United were architects of their own downfall at the Amex Stadium, making mistakes in the build up to the two opening goals scored by Glenn Murray and Shane Duffy.
Romelu Lukaku briefly halved the deficit but a clumsy challenge from Eric Bailly allowed Pascal Gross to restore Albion’s two-goal lead with a penalty, before Paul Pogba converted an inconsequential stoppage-time spot-kick.
United manager Mourinho blamed individual errors for the surprise defeat and feels it could be damaging for morale.
“The confidence of the players, I think you are right,” replied Mourinho, when asked if it would be difficult to raise the spirits of his team.
“It’s not just the players, I think every person in every job makes a mistake, he’s not happy, self esteem goes down a little bit more, confidence levels, that’s human nature.
“If you ask me if my players are, in this moment, happy, I don’t think they are.”
Brighton, who beat United 1-0 in May to make sure of their top-flight status, repeated the trick by blowing away their opponents in the opening 45 minutes.
Striker Murray took advantage of shoddy defending to superbly flick home the 25th-minute opener, and centre-back Duffy converted two minutes later after the visitors failed to clear a corner.
Lukaku’s close-range header looked like it could inspire a fightback, but Gross’ spot-kick, after he was felled by a clumsy challenge from Bailly, secured the three points just before the break.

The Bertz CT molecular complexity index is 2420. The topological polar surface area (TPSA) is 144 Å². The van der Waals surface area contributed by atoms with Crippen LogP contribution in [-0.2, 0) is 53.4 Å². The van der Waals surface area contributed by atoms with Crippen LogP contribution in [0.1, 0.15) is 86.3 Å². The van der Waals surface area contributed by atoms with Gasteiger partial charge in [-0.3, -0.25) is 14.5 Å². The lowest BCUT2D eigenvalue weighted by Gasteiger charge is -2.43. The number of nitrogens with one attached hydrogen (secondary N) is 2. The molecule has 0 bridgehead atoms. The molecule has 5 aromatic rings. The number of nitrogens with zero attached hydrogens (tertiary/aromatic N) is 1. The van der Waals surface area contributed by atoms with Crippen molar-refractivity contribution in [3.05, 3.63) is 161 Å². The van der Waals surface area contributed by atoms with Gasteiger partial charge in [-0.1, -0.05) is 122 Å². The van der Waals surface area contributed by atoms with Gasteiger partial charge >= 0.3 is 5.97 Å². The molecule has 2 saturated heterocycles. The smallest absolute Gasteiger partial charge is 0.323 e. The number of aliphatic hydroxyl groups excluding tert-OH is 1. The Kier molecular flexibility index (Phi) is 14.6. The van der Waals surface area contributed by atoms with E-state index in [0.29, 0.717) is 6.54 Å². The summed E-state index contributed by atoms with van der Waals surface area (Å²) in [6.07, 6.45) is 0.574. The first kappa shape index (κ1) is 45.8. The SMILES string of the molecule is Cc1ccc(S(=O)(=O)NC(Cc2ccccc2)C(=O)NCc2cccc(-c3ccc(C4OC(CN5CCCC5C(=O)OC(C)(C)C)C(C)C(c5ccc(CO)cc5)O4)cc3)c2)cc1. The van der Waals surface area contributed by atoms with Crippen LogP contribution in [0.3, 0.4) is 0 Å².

Pogba, captaining United, made the scoreline more respectable with almost the final kick of the game following Duffy’s foul on substitute Marouane Fellaini.
Mourinho refused to openly criticise his players, saying he had been too honest in the past and suggesting the defeat was sufficient ammunition for journalists.
“I think this game today, if I was in your position, would give me (enough) material to speak about it or to write about it,” added Mourinho, addressing the media.
“Don’t expect me to speak with you about it because you and your colleagues they were really critical with me in previous seasons (when) I was probably too honest, too open in my analysing.
“Expect from me to be really happy to say after Leicester (a 2-1 win), A, B, C, D, amazing performances, this and that; don’t expect me to go in the other direction.”
Brighton boss Chris Hughton was pleased to record another memorable victory over United and bounce back from last weekend’s disappointing defeat at Watford.
“Very proud of the performance, particularly the reaction from last week,” said Hughton.